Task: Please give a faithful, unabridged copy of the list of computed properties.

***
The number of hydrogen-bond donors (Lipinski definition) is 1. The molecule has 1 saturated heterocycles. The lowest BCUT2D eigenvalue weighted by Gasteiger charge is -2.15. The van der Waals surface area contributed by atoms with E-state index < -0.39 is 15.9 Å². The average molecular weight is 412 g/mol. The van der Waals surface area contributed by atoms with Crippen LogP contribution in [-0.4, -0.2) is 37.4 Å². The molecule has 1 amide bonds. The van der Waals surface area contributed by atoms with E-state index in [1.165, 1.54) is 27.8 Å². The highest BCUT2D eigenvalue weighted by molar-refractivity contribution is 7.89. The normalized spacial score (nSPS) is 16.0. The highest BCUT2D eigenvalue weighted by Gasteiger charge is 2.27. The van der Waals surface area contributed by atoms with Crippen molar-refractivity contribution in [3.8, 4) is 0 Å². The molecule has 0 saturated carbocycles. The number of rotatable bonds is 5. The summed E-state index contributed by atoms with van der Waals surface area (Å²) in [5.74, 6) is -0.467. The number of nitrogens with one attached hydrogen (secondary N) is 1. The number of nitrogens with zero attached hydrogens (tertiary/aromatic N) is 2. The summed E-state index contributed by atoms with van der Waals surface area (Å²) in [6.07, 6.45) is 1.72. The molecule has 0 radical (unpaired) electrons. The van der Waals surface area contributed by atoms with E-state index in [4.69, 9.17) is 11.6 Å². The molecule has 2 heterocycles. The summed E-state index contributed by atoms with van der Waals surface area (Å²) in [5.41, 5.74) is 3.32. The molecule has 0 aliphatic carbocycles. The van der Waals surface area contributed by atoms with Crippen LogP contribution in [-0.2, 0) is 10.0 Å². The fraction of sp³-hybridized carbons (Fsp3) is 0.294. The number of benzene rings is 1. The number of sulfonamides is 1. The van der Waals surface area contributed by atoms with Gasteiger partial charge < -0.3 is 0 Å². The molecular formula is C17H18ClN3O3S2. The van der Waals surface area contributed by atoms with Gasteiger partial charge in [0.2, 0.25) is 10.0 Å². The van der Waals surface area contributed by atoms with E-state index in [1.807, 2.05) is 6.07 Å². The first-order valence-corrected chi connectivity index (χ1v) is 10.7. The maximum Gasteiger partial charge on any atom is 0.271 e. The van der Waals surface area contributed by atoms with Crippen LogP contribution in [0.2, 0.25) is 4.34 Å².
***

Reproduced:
The number of hydrogen-bond donors (Lipinski definition) is 1. The molecule has 1 saturated heterocycles. The lowest BCUT2D eigenvalue weighted by Gasteiger charge is -2.15. The van der Waals surface area contributed by atoms with E-state index < -0.39 is 15.9 Å². The average molecular weight is 412 g/mol. The van der Waals surface area contributed by atoms with Crippen LogP contribution in [-0.4, -0.2) is 37.4 Å². The molecule has 1 amide bonds. The van der Waals surface area contributed by atoms with E-state index in [1.165, 1.54) is 27.8 Å². The highest BCUT2D eigenvalue weighted by molar-refractivity contribution is 7.89. The normalized spacial score (nSPS) is 16.0. The highest BCUT2D eigenvalue weighted by Gasteiger charge is 2.27. The van der Waals surface area contributed by atoms with Crippen molar-refractivity contribution in [3.8, 4) is 0 Å². The molecule has 0 saturated carbocycles. The number of rotatable bonds is 5. The summed E-state index contributed by atoms with van der Waals surface area (Å²) in [5.74, 6) is -0.467. The number of nitrogens with one attached hydrogen (secondary N) is 1. The number of nitrogens with zero attached hydrogens (tertiary/aromatic N) is 2. The summed E-state index contributed by atoms with van der Waals surface area (Å²) in [6.07, 6.45) is 1.72. The molecule has 0 radical (unpaired) electrons. The van der Waals surface area contributed by atoms with E-state index in [4.69, 9.17) is 11.6 Å². The molecule has 2 heterocycles. The summed E-state index contributed by atoms with van der Waals surface area (Å²) in [5.41, 5.74) is 3.32. The molecule has 0 aliphatic carbocycles. The van der Waals surface area contributed by atoms with Crippen LogP contribution in [-0.2, 0) is 10.0 Å². The fraction of sp³-hybridized carbons (Fsp3) is 0.294. The number of benzene rings is 1. The number of sulfonamides is 1. The van der Waals surface area contributed by atoms with Gasteiger partial charge < -0.3 is 0 Å². The molecular formula is C17H18ClN3O3S2. The van der Waals surface area contributed by atoms with Gasteiger partial charge in [0.2, 0.25) is 10.0 Å². The van der Waals surface area contributed by atoms with E-state index in [1.807, 2.05) is 6.07 Å². The first-order valence-corrected chi connectivity index (χ1v) is 10.7. The maximum Gasteiger partial charge on any atom is 0.271 e. The van der Waals surface area contributed by atoms with Crippen LogP contribution in [0.2, 0.25) is 4.34 Å².